I’d heard Jay Som’s “The Bus Song” and one other song from a few years back.  There was much I liked about the song.  I like the way the whole band chants “but I like the bus” during the second verse but more impressive is the way the chorus soars to great high notes (even more unexpected is the high notes that come from drummer Zachary Elsasser.

But aside from that I didn’t know much about Jay Som

Jay Som is the project of 23-year-old Melina Duterte, who has been creating music for the past 10 years or so on a multitude of instruments, from guitar to trumpet. Though she played every instrument on her newest record Everybody Works, her touring band here at the Tiny Desk gave a rougher edge to some of the more premeditated sounds on her wonderful album.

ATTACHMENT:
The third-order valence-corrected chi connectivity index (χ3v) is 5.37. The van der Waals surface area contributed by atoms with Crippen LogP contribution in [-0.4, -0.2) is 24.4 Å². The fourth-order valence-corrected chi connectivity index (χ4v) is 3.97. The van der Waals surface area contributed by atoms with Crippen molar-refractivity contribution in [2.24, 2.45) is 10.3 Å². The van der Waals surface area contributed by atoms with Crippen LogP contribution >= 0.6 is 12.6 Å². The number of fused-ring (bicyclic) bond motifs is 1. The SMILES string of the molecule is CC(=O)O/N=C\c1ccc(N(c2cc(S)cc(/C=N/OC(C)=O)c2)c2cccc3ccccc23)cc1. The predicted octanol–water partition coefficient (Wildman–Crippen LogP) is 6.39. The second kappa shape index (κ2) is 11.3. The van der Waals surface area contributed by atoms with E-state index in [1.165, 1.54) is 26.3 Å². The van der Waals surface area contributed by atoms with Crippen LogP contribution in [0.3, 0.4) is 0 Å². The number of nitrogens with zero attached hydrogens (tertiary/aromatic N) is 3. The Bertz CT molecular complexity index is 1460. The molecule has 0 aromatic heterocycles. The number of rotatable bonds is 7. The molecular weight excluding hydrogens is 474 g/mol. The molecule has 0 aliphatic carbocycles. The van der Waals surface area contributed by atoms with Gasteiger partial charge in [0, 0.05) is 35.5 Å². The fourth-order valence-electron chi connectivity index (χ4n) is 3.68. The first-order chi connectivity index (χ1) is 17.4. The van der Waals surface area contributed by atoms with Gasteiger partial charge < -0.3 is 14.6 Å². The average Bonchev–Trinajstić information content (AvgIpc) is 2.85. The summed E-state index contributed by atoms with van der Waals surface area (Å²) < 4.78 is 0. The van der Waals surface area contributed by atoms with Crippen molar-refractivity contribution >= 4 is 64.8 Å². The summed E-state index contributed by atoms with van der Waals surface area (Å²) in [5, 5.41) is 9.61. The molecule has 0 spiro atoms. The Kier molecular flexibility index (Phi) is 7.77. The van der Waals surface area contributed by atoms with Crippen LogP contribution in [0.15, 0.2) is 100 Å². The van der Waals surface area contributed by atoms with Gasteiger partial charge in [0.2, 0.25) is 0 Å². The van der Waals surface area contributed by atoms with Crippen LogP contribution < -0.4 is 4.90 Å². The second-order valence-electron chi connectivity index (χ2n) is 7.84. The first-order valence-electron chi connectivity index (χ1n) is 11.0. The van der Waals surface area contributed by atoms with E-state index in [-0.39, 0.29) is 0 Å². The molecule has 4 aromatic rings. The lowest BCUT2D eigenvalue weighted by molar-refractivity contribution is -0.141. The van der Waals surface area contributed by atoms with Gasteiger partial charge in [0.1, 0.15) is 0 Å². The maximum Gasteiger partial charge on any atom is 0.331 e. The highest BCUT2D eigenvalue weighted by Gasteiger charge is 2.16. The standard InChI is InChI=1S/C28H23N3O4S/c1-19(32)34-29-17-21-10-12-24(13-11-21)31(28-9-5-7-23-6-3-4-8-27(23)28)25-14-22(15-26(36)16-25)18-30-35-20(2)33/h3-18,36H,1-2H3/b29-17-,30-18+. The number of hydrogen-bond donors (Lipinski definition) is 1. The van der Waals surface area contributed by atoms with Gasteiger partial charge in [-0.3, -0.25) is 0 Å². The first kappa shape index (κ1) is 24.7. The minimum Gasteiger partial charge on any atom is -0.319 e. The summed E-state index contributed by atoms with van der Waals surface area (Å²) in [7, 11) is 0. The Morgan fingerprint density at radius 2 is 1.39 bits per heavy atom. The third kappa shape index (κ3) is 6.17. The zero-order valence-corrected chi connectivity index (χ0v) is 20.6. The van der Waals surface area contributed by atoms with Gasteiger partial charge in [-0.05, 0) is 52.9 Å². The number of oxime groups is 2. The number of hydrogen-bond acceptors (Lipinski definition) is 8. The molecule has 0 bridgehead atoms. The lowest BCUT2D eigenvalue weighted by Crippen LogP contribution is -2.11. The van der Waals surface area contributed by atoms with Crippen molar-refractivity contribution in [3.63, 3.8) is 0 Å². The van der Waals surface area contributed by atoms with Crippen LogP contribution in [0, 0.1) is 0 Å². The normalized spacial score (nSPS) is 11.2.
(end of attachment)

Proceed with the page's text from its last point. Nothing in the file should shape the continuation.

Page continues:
I know “The Bus Song” from All Songs Considered and that’s because:

Of the three songs they chose to bring to the Tiny Desk, one was a personal favorite from Everybody Works: “The Bus Song,” which is a perfect swirl of stream-of-consciousness:

Take your time
Won’t be long till our car breaks down
Your hands in mine
Feel like a firefighter when I take off your shoes

Before concluding with a thoughtful nod to her partner:

Take time to figure it out
I’ll be the one who sticks around
And I just want you to lead me
And I just want you to need me

It’s lyrics like this, alongside the comfy, no-frills directness of Duterte’s delivery, which make Jay Som feel so welcoming and refreshing.

Even though Melina is the leader of the band I was surprised to hear that the lead guitar work comes from Oliver Pinnell–she adds some great, interesting rhythm chords.   But mostly she focuses on singing. Her voice isn’t amazing or noteworthy, it’s just very nice and gentle (and tuneful).